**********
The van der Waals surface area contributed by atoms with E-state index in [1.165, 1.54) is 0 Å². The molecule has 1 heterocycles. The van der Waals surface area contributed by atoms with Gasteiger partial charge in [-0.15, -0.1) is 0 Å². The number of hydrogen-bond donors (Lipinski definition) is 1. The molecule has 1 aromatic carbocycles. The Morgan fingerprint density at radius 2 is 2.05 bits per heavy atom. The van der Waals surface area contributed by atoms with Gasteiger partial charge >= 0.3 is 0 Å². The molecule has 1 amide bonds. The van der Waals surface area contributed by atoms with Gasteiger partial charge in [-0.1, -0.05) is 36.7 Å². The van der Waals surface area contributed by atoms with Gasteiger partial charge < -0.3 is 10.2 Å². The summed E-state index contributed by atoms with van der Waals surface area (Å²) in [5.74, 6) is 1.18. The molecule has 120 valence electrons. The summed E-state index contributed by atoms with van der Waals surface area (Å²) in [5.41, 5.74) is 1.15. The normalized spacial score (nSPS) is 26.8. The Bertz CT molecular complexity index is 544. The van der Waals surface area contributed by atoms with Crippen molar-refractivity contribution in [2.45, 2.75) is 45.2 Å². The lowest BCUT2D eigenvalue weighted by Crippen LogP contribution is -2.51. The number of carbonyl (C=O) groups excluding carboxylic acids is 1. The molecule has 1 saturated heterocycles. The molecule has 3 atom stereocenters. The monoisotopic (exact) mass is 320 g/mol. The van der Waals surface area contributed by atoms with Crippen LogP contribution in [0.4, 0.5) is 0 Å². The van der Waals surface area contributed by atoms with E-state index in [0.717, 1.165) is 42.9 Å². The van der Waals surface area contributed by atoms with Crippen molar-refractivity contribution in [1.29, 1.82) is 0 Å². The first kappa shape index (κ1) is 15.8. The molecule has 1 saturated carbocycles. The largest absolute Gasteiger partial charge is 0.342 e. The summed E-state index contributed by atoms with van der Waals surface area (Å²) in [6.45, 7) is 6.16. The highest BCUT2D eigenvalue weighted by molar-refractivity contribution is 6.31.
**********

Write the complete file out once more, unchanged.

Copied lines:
The van der Waals surface area contributed by atoms with E-state index in [1.165, 1.54) is 0 Å². The molecule has 1 heterocycles. The van der Waals surface area contributed by atoms with Gasteiger partial charge in [-0.15, -0.1) is 0 Å². The number of hydrogen-bond donors (Lipinski definition) is 1. The molecule has 1 aromatic carbocycles. The Morgan fingerprint density at radius 2 is 2.05 bits per heavy atom. The van der Waals surface area contributed by atoms with Gasteiger partial charge >= 0.3 is 0 Å². The molecule has 1 amide bonds. The van der Waals surface area contributed by atoms with Gasteiger partial charge in [-0.1, -0.05) is 36.7 Å². The van der Waals surface area contributed by atoms with Gasteiger partial charge < -0.3 is 10.2 Å². The summed E-state index contributed by atoms with van der Waals surface area (Å²) in [5.74, 6) is 1.18. The molecule has 120 valence electrons. The summed E-state index contributed by atoms with van der Waals surface area (Å²) in [5.41, 5.74) is 1.15. The normalized spacial score (nSPS) is 26.8. The Bertz CT molecular complexity index is 544. The van der Waals surface area contributed by atoms with Crippen molar-refractivity contribution in [2.45, 2.75) is 45.2 Å². The lowest BCUT2D eigenvalue weighted by Crippen LogP contribution is -2.51. The number of carbonyl (C=O) groups excluding carboxylic acids is 1. The molecule has 1 saturated heterocycles. The molecule has 3 atom stereocenters. The monoisotopic (exact) mass is 320 g/mol. The van der Waals surface area contributed by atoms with Crippen LogP contribution in [0.4, 0.5) is 0 Å². The van der Waals surface area contributed by atoms with E-state index in [0.717, 1.165) is 42.9 Å². The van der Waals surface area contributed by atoms with Crippen molar-refractivity contribution in [1.29, 1.82) is 0 Å². The first kappa shape index (κ1) is 15.8. The molecule has 1 saturated carbocycles. The largest absolute Gasteiger partial charge is 0.342 e. The summed E-state index contributed by atoms with van der Waals surface area (Å²) in [6.45, 7) is 6.16. The highest BCUT2D eigenvalue weighted by molar-refractivity contribution is 6.31.